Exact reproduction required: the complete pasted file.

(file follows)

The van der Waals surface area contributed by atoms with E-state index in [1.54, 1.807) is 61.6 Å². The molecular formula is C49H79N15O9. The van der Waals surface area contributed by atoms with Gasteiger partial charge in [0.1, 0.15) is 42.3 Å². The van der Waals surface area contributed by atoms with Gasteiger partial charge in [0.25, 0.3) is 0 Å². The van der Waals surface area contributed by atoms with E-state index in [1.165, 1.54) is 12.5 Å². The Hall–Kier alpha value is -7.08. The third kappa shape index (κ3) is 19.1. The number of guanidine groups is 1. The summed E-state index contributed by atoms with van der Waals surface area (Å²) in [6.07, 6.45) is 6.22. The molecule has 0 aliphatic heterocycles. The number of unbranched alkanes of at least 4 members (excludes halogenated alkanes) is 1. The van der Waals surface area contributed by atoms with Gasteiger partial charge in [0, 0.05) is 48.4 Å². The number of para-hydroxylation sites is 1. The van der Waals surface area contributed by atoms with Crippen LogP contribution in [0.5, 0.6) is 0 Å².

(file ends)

The van der Waals surface area contributed by atoms with E-state index in [1.54, 1.807) is 61.6 Å². The molecular formula is C49H79N15O9. The van der Waals surface area contributed by atoms with Gasteiger partial charge in [0.1, 0.15) is 42.3 Å². The van der Waals surface area contributed by atoms with Gasteiger partial charge in [0.25, 0.3) is 0 Å². The van der Waals surface area contributed by atoms with E-state index in [1.165, 1.54) is 12.5 Å². The Hall–Kier alpha value is -7.08. The third kappa shape index (κ3) is 19.1. The number of guanidine groups is 1. The summed E-state index contributed by atoms with van der Waals surface area (Å²) in [6.07, 6.45) is 6.22. The molecule has 0 aliphatic heterocycles. The number of unbranched alkanes of at least 4 members (excludes halogenated alkanes) is 1. The van der Waals surface area contributed by atoms with Gasteiger partial charge in [0, 0.05) is 48.4 Å². The number of para-hydroxylation sites is 1. The van der Waals surface area contributed by atoms with Crippen LogP contribution in [0.5, 0.6) is 0 Å².